In a dysfunctional household there are some specific rules which are passed down from generation to generation. These rules are severe and uncompromising.  If you have been raised in a narcissistic family you may find that you have been raised with some, if not all, of the following rules:

  1. Children are taught that someone must be blamed for the mistakes that occur. There needs to be a scapegoat.In a healthy family, ownership is taught. Apologies and amends are made. When an injustice occurs, the perpetrator makes it right.
  2. The narcissist always gets his or her way during decision-making. There is no cooperation, collaboration, or compromise (at least on the narcissist’s part.) Only the non-narcissistic family members are called to compromise their wants. In a healthy family you will find cooperation and even the type of compromise where each person must give a little.
  3. The narcissist is allowed to have his or her feelings and “dump” them on other family members. In healthy families every family member is free to experience their emotions; however, no one is allowed to dump their emotions on another family member. Rage attacks are not tolerated.
  4. Family members other than the narcissist must justify why they feel the way they do, and the narcissist will never validate anyone else’s emotions.  In healthy families emotions are expressed in healthy ways; family members are allowed to talk about their feelings and other family members will listen to them.
  1. “Discipline” of children is harsh, shame-filled, destructive, inappropriately expressed, and hurtful. In healthy families, discipline is thoughtful, productive, intentional, and not a method for the parent to “work out” his or her own emotional issues. Discipline is meant to teach children, and is mainly expressed through role-modeling.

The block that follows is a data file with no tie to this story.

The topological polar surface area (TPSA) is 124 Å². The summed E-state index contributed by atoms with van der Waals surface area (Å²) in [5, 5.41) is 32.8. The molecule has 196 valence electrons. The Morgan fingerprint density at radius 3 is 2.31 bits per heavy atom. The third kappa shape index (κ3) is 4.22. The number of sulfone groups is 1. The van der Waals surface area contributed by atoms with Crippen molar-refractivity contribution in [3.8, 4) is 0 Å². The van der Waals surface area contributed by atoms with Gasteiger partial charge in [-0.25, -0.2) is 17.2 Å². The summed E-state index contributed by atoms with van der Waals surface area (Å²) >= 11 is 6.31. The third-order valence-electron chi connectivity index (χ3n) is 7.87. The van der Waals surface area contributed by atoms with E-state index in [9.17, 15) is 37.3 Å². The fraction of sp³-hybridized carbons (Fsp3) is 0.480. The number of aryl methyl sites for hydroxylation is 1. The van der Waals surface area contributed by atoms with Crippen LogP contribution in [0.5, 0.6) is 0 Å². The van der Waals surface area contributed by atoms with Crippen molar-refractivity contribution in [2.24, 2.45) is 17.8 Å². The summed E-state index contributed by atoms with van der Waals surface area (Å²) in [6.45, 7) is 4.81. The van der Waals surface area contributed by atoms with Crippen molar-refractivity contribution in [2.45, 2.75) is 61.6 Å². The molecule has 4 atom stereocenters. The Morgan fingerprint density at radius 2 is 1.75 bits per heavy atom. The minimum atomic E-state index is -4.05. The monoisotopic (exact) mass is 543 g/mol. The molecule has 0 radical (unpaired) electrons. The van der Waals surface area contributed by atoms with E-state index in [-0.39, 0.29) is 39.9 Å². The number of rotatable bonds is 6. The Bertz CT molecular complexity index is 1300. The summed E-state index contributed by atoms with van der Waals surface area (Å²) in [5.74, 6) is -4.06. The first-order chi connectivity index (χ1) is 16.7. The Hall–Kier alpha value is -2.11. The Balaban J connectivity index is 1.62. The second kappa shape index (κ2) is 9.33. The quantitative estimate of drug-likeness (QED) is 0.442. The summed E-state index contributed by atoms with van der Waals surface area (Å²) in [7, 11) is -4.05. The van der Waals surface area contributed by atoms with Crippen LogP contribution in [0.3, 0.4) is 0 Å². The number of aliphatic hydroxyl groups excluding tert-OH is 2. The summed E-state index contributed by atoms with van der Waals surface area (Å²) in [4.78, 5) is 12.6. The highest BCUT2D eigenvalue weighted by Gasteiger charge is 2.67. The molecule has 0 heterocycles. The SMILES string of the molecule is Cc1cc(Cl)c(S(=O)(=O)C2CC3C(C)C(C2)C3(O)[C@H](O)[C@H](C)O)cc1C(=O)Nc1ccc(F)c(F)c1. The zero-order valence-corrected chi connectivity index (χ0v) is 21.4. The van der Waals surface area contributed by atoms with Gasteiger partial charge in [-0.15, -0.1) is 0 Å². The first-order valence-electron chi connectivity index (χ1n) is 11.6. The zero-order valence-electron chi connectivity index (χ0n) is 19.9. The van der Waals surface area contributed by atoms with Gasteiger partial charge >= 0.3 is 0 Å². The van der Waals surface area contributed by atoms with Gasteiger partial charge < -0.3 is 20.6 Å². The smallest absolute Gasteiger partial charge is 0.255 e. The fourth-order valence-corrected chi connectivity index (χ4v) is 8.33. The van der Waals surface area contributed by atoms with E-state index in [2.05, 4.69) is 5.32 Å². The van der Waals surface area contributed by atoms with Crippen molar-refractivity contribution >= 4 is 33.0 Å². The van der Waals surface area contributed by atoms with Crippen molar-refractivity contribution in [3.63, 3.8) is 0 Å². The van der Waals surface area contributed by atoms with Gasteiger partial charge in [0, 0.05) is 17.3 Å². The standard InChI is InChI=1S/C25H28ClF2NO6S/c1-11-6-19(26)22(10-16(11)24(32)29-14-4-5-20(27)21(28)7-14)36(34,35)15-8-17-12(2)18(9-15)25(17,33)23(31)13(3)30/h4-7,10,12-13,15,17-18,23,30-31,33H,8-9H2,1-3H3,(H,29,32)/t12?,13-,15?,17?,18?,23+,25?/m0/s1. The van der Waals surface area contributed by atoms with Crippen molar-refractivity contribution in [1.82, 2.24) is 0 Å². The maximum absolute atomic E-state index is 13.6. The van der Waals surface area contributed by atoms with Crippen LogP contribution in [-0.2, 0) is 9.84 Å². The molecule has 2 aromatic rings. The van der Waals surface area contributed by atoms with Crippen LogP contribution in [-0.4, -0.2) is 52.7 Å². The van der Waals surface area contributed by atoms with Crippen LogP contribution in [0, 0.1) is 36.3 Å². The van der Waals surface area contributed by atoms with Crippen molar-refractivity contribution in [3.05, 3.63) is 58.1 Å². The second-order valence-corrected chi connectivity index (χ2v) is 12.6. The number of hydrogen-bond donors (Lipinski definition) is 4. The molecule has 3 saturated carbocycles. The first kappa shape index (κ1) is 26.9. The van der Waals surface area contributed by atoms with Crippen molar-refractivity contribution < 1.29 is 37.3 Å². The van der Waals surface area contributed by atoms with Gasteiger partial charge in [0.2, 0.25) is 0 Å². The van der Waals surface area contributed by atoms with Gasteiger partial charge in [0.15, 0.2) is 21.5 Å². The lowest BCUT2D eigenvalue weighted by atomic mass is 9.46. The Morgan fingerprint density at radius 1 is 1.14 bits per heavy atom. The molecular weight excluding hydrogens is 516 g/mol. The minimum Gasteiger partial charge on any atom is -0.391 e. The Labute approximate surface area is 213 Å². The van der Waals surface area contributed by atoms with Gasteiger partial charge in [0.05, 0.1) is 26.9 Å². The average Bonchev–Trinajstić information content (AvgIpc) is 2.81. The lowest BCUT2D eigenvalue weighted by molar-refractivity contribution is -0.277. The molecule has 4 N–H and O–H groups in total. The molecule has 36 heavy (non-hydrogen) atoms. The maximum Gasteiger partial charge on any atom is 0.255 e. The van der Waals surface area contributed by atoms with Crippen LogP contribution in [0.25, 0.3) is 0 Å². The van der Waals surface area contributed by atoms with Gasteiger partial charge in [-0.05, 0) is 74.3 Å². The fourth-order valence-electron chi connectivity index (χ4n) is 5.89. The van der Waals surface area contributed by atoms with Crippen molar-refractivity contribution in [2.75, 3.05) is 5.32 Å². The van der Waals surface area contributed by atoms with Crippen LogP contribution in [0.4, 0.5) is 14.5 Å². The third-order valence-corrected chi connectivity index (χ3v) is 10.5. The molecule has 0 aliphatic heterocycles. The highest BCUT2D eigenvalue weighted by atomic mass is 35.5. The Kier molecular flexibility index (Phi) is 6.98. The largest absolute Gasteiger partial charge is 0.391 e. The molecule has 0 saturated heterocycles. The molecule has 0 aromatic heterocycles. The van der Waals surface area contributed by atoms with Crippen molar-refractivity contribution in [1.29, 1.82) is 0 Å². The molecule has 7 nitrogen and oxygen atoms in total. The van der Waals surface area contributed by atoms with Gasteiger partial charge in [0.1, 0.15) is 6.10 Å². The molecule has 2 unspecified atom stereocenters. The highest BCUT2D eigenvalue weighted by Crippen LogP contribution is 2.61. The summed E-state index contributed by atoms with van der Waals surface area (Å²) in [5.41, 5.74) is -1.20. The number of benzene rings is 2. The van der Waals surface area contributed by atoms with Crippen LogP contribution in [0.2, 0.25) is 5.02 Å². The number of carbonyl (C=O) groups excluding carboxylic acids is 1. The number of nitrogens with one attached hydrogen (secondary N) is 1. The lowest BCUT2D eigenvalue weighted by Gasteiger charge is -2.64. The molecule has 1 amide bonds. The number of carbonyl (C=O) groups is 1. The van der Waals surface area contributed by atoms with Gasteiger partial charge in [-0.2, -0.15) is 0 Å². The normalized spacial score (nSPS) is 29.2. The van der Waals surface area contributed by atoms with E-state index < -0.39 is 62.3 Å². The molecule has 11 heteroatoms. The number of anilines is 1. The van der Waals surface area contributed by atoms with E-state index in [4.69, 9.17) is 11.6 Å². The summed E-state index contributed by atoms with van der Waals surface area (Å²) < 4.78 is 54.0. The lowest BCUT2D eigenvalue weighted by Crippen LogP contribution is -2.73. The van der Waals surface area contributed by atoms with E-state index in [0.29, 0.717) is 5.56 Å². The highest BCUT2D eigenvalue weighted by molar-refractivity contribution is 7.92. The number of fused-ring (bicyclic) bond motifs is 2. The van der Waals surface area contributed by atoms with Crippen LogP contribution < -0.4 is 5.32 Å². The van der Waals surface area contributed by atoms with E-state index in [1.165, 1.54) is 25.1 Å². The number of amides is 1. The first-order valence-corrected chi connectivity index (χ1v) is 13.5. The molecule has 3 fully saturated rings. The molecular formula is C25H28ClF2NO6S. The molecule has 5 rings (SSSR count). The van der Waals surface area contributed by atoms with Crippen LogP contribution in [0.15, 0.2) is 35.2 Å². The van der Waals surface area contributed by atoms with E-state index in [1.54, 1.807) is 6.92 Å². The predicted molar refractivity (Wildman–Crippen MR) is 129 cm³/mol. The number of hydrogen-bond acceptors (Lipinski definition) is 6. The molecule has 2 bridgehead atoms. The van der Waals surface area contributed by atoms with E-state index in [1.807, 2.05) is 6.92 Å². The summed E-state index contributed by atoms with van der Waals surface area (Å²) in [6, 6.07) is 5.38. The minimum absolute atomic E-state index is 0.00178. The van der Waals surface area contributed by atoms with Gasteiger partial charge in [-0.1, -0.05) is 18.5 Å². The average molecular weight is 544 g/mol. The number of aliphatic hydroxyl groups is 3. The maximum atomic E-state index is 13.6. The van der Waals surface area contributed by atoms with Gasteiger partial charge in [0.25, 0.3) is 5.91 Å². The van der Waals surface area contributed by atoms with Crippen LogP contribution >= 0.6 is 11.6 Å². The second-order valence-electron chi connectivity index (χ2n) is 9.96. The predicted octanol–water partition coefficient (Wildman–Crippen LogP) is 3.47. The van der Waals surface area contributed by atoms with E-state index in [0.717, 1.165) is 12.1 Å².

2. Family members are conditioned to meet the needs of the narcissist. All family members learn this expectation. In healthy families, one’s needs are not always going to be met by others, but they can be properly articulated to others. Validation of emotions occurs.
  3. Children are taught, not to look within themselves, but to constantly scan the horizon in order to determine the narcissist’s mood prior to making a decision. This teaches children not to trust their own thoughts, feelings, or intuition; and to “walk on eggshells.”In healthy families each individual is allowed to experience his or her own reality. Even when people disagree, it does not mean that anyone is going to be punished for having an independent thought. Individuals learn to trust their intuition.
  4. Everyone in the family learns that making mistakes is shameful. On top of that, “mistakes” seem to be arbitrary, based on the narcissist’s state of mind. The culture of a healthy environment teaches that mistakes are how we learn. There is no shame involved.
  5. Narcissistic homes have rigid rules. Flexibility is not encouraged. Changing one’s mind is not permitted.  In a healthy family, changing one’s mind is evidence that people can grow and rethink based on new information.
  6. Image is the highest priority. In healthy families, relationships are what matter.

Reference:  Donaldson-Pressman, S., and Pressman, R.M. (1997). The Narcissistic Family – Diagnosis and Treatment. San Francisco, CA: Jossey-Bass.

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